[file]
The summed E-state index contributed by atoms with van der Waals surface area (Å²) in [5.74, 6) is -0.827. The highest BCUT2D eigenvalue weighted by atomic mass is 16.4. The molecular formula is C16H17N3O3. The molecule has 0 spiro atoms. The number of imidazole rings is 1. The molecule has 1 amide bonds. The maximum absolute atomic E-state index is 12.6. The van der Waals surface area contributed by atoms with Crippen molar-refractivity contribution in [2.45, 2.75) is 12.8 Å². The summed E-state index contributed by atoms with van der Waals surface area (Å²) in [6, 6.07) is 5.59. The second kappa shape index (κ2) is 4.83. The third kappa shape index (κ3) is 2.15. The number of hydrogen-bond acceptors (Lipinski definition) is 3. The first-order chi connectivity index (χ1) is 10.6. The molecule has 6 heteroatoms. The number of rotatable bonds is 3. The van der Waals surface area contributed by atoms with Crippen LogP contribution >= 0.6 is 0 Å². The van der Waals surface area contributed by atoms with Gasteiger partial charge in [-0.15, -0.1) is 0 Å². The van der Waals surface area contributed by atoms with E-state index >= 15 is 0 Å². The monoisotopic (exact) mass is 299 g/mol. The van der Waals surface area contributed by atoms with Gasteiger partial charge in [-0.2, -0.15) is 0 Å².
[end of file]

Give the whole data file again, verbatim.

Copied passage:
The summed E-state index contributed by atoms with van der Waals surface area (Å²) in [5.74, 6) is -0.827. The highest BCUT2D eigenvalue weighted by atomic mass is 16.4. The molecular formula is C16H17N3O3. The molecule has 0 spiro atoms. The number of imidazole rings is 1. The molecule has 1 amide bonds. The maximum absolute atomic E-state index is 12.6. The van der Waals surface area contributed by atoms with Crippen molar-refractivity contribution in [2.45, 2.75) is 12.8 Å². The summed E-state index contributed by atoms with van der Waals surface area (Å²) in [6, 6.07) is 5.59. The second kappa shape index (κ2) is 4.83. The third kappa shape index (κ3) is 2.15. The number of hydrogen-bond acceptors (Lipinski definition) is 3. The first-order chi connectivity index (χ1) is 10.6. The molecule has 6 heteroatoms. The number of rotatable bonds is 3. The van der Waals surface area contributed by atoms with Crippen LogP contribution >= 0.6 is 0 Å². The van der Waals surface area contributed by atoms with Gasteiger partial charge in [-0.15, -0.1) is 0 Å². The van der Waals surface area contributed by atoms with E-state index >= 15 is 0 Å². The monoisotopic (exact) mass is 299 g/mol. The van der Waals surface area contributed by atoms with Gasteiger partial charge in [-0.2, -0.15) is 0 Å².